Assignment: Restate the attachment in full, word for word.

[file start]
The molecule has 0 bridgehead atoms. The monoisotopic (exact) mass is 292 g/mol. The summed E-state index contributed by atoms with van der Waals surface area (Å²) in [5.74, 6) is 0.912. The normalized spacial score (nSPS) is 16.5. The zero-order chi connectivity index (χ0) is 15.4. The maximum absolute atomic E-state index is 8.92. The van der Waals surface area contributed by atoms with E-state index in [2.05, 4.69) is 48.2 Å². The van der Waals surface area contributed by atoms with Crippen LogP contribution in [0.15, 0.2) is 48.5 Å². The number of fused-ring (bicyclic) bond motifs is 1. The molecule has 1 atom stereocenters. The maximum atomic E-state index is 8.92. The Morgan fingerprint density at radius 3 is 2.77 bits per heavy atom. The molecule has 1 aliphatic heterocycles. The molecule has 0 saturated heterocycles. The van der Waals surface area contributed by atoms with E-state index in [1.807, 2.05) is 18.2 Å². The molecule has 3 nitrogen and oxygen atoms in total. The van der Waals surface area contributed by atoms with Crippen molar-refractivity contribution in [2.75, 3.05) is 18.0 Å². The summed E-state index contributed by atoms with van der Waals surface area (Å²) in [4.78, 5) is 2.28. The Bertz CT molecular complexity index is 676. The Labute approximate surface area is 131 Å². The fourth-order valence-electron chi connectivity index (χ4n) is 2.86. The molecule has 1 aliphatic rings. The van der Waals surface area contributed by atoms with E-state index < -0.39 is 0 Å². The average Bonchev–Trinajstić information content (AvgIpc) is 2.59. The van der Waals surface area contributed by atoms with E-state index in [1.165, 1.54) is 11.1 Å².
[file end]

The molecule has 0 bridgehead atoms. The monoisotopic (exact) mass is 292 g/mol. The summed E-state index contributed by atoms with van der Waals surface area (Å²) in [5.74, 6) is 0.912. The normalized spacial score (nSPS) is 16.5. The zero-order chi connectivity index (χ0) is 15.4. The maximum absolute atomic E-state index is 8.92. The van der Waals surface area contributed by atoms with E-state index in [2.05, 4.69) is 48.2 Å². The van der Waals surface area contributed by atoms with Crippen LogP contribution in [0.15, 0.2) is 48.5 Å². The number of fused-ring (bicyclic) bond motifs is 1. The molecule has 1 atom stereocenters. The maximum atomic E-state index is 8.92. The Morgan fingerprint density at radius 3 is 2.77 bits per heavy atom. The molecule has 1 aliphatic heterocycles. The molecule has 0 saturated heterocycles. The van der Waals surface area contributed by atoms with E-state index in [1.807, 2.05) is 18.2 Å². The molecule has 3 nitrogen and oxygen atoms in total. The van der Waals surface area contributed by atoms with Crippen molar-refractivity contribution in [2.75, 3.05) is 18.0 Å². The summed E-state index contributed by atoms with van der Waals surface area (Å²) in [4.78, 5) is 2.28. The Bertz CT molecular complexity index is 676. The Labute approximate surface area is 131 Å². The fourth-order valence-electron chi connectivity index (χ4n) is 2.86. The molecule has 1 aliphatic rings. The van der Waals surface area contributed by atoms with E-state index < -0.39 is 0 Å². The average Bonchev–Trinajstić information content (AvgIpc) is 2.59. The van der Waals surface area contributed by atoms with E-state index in [1.165, 1.54) is 11.1 Å².